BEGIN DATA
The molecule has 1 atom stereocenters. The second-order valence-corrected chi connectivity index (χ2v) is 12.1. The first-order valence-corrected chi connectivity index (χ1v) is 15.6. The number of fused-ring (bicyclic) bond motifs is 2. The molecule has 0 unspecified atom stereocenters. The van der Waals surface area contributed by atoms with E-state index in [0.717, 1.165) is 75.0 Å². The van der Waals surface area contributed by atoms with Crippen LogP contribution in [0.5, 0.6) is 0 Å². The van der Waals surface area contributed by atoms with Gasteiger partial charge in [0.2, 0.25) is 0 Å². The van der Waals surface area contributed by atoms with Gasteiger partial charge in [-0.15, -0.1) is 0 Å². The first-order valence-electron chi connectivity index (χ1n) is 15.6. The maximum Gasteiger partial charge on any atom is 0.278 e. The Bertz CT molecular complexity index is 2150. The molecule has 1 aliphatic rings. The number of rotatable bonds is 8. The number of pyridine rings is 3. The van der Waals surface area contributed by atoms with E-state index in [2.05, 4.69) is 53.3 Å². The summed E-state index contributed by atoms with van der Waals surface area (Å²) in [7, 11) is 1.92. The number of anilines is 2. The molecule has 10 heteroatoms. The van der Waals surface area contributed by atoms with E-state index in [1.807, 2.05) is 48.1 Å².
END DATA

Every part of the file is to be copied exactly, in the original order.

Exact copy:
The molecule has 1 atom stereocenters. The second-order valence-corrected chi connectivity index (χ2v) is 12.1. The first-order valence-corrected chi connectivity index (χ1v) is 15.6. The number of fused-ring (bicyclic) bond motifs is 2. The molecule has 0 unspecified atom stereocenters. The van der Waals surface area contributed by atoms with E-state index in [0.717, 1.165) is 75.0 Å². The van der Waals surface area contributed by atoms with Crippen LogP contribution in [0.5, 0.6) is 0 Å². The van der Waals surface area contributed by atoms with Gasteiger partial charge in [0.2, 0.25) is 0 Å². The van der Waals surface area contributed by atoms with Gasteiger partial charge in [-0.15, -0.1) is 0 Å². The first-order valence-electron chi connectivity index (χ1n) is 15.6. The maximum Gasteiger partial charge on any atom is 0.278 e. The Bertz CT molecular complexity index is 2150. The molecule has 1 aliphatic rings. The number of rotatable bonds is 8. The number of pyridine rings is 3. The van der Waals surface area contributed by atoms with E-state index in [2.05, 4.69) is 53.3 Å². The summed E-state index contributed by atoms with van der Waals surface area (Å²) in [7, 11) is 1.92. The number of anilines is 2. The molecule has 10 heteroatoms. The van der Waals surface area contributed by atoms with E-state index in [1.807, 2.05) is 48.1 Å².